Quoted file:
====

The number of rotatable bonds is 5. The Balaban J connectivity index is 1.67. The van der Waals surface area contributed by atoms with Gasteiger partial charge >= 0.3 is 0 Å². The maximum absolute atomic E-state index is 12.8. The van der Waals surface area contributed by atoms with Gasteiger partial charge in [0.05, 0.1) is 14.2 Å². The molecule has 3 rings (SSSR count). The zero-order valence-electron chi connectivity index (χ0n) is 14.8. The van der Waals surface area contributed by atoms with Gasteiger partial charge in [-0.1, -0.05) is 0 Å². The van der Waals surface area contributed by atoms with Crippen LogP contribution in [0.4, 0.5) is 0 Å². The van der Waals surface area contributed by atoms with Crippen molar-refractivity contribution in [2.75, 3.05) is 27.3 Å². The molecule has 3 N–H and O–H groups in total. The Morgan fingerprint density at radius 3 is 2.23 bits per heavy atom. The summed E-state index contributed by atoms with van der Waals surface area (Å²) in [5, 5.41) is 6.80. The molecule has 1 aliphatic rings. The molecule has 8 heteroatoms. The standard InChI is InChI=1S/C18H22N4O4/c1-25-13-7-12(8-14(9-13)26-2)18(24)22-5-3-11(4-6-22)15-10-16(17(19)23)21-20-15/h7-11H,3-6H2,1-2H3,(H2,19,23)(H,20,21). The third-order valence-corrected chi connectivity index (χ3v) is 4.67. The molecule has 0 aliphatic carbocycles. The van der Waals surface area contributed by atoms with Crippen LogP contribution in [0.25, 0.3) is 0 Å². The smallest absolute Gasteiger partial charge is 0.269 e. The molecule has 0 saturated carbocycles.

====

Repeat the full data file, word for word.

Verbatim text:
The number of rotatable bonds is 5. The Balaban J connectivity index is 1.67. The van der Waals surface area contributed by atoms with Gasteiger partial charge >= 0.3 is 0 Å². The maximum absolute atomic E-state index is 12.8. The van der Waals surface area contributed by atoms with Gasteiger partial charge in [0.05, 0.1) is 14.2 Å². The molecule has 3 rings (SSSR count). The zero-order valence-electron chi connectivity index (χ0n) is 14.8. The van der Waals surface area contributed by atoms with Gasteiger partial charge in [-0.1, -0.05) is 0 Å². The van der Waals surface area contributed by atoms with Crippen LogP contribution in [0.4, 0.5) is 0 Å². The van der Waals surface area contributed by atoms with Crippen molar-refractivity contribution in [2.75, 3.05) is 27.3 Å². The molecule has 3 N–H and O–H groups in total. The Morgan fingerprint density at radius 3 is 2.23 bits per heavy atom. The summed E-state index contributed by atoms with van der Waals surface area (Å²) in [5, 5.41) is 6.80. The molecule has 1 aliphatic rings. The molecule has 8 heteroatoms. The standard InChI is InChI=1S/C18H22N4O4/c1-25-13-7-12(8-14(9-13)26-2)18(24)22-5-3-11(4-6-22)15-10-16(17(19)23)21-20-15/h7-11H,3-6H2,1-2H3,(H2,19,23)(H,20,21). The third-order valence-corrected chi connectivity index (χ3v) is 4.67. The molecule has 0 aliphatic carbocycles. The van der Waals surface area contributed by atoms with Crippen LogP contribution in [0.25, 0.3) is 0 Å². The smallest absolute Gasteiger partial charge is 0.269 e. The molecule has 0 saturated carbocycles.